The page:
3.  Prevention of mental health problems: rationale for a universal approach 
Background and objective
Mental health problems are a public health issue affecting as many as 20% of children in modern communities. Risk factors for externalising and internalising problems can occur in infancy. Infants at high risk live in stressed families with parent mental health problems, substance misuse, relationship conflict, social isolation, financial problems or infant temperamental difficulty. Although current prevention programmes target services to high‐risk groups, targeting can stigmatise families and miss many children in need. The addition of universal prevention programmes for all families could address these concerns. This survey assessed the prevalence of infants at risk attending a primary care service as a delivery point for universal prevention.
Survey of mothers of 6‐month‐old infants attending well‐child clinics across six government areas of Melbourne, Victoria, Australia, between August and September 2004. A brief survey measured sociodemographic characteristics and the following family risks: maternal depression, anxiety, stress, substance misuse, violence at home, social isolation and infant temperamental difficulty.
The survey was completed by 733 mothers, representing 69% of infant births presented to the primary care service. Of these, 39% of infants were classified as at risk for developing mental health problems. The percentage of infants classified as at risk was not markedly dissimilar across socioeconomic levels (low, 42%; middle, 40%; high, 35%).
A substantial number of infants attending routine universal primary care are at risk of developing mental health problems. This primary care setting could provide an ideal platform for preventing early externalising and internalising problems via a universally offered, evidence‐based parenting programme.
PMCID: PMC2083132  PMID: 16920756
4.  Randomised controlled trial of behavioural infant sleep intervention to improve infant sleep and maternal mood 
BMJ : British Medical Journal  2002;324(7345):1062.
To compare the effect of a behavioural sleep intervention with written information about normal sleep on infant sleep problems and maternal depression.
Randomised controlled trial.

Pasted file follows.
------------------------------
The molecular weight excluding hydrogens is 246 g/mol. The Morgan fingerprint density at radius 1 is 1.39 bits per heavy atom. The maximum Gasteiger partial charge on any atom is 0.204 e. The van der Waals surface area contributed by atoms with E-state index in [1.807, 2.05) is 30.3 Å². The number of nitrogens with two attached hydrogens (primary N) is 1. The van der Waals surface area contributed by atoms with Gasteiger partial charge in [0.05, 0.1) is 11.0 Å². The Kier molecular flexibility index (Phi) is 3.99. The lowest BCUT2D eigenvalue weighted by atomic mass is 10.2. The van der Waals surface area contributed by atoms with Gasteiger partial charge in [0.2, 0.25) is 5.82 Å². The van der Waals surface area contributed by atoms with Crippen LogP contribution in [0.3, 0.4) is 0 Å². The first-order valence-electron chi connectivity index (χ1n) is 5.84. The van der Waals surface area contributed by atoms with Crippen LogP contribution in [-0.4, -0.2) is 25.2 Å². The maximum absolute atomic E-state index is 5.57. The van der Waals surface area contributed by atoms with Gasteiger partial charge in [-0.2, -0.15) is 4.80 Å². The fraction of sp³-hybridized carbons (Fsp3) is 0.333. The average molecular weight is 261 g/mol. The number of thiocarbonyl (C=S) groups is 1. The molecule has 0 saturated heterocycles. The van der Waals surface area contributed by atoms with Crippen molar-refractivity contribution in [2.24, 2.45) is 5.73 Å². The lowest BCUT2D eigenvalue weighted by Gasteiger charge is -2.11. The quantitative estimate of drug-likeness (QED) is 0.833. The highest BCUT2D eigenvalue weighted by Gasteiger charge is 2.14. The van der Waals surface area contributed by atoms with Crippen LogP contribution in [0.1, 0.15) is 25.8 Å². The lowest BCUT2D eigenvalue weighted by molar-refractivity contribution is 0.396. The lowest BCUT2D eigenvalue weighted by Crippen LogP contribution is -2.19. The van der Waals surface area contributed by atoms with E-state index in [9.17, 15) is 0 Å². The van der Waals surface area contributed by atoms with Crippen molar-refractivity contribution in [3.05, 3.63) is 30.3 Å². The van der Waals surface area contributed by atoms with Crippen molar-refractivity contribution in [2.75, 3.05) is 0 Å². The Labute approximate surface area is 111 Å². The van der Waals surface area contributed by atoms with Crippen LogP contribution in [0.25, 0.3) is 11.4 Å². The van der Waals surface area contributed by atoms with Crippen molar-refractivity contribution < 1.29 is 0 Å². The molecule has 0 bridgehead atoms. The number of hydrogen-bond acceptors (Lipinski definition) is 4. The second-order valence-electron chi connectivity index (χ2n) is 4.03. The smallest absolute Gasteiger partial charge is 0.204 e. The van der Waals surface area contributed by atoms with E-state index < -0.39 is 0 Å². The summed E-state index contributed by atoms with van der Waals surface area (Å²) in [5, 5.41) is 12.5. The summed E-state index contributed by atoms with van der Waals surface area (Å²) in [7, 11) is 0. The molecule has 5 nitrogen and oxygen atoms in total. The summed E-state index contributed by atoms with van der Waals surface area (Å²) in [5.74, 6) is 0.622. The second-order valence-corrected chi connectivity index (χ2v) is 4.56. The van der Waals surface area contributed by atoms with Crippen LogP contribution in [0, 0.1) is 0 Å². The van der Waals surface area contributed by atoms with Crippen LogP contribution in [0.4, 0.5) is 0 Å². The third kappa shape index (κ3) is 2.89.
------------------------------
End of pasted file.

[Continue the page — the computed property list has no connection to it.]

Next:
Well child clinics, Melbourne, Australia
156 mothers of infants aged 6-12 months with severe sleep problems according to the parents.
Main outcome measures
Maternal report of infant sleep problem; scores on Edinburgh postnatal depression scale at two and four months.
Discussion on behavioural infant sleep intervention (controlled crying) delivered over three consultations.
At two months more sleep problems had resolved in the intervention group than in the control group (53/76 v 36/76, P=0.005). Overall depression scores fell further in the intervention group than in the control group (mean change −3.7, 95% confidence interval −4.7 to −2.7, v −2.5, −1.7 to −3.4, P=0.06). For the subgroup of mothers with depression scores of 10 and over more sleep problems had resolved in the intervention group than in the control group (26/33 v 13/33, P=0.001). In this subgroup depression scores also fell further for intervention mothers than control mothers at two months (−6.0, −7.5 to −4.0, v −3.7, −4.9 to −2.6, P=0.01) and at four months (−6.5, −7.9 to 5.1 v –4.2, –5.9 to −2.5, P=0.04). By four months, changes in sleep problems and depression scores were similar.
Behavioural intervention significantly reduces infant sleep problems at two but not four months. Maternal report of symptoms of depression decreased significantly at two months, and this was sustained at four months for mothers with high depression scores.
What is already known on this topicInfant sleep problems and postnatal depression are both common potentially serious problemsWomen whose infants have sleep problems are more likely to report symptoms of depressionUncontrolled studies in clinical populations suggest that reducing infant sleep problems improves postnatal depression, but there is no good quality evidence in the community for such effectivenessWhat this study addsA brief community based sleep intervention based on teaching the controlled crying method effectively decreased infant sleep problems and symptoms of maternal depression, particularly for “depressed” mothersThe intervention was acceptable to mothers and reduced the need for other sources of help
PMCID: PMC104332  PMID: 11991909

Results 1-4 (4)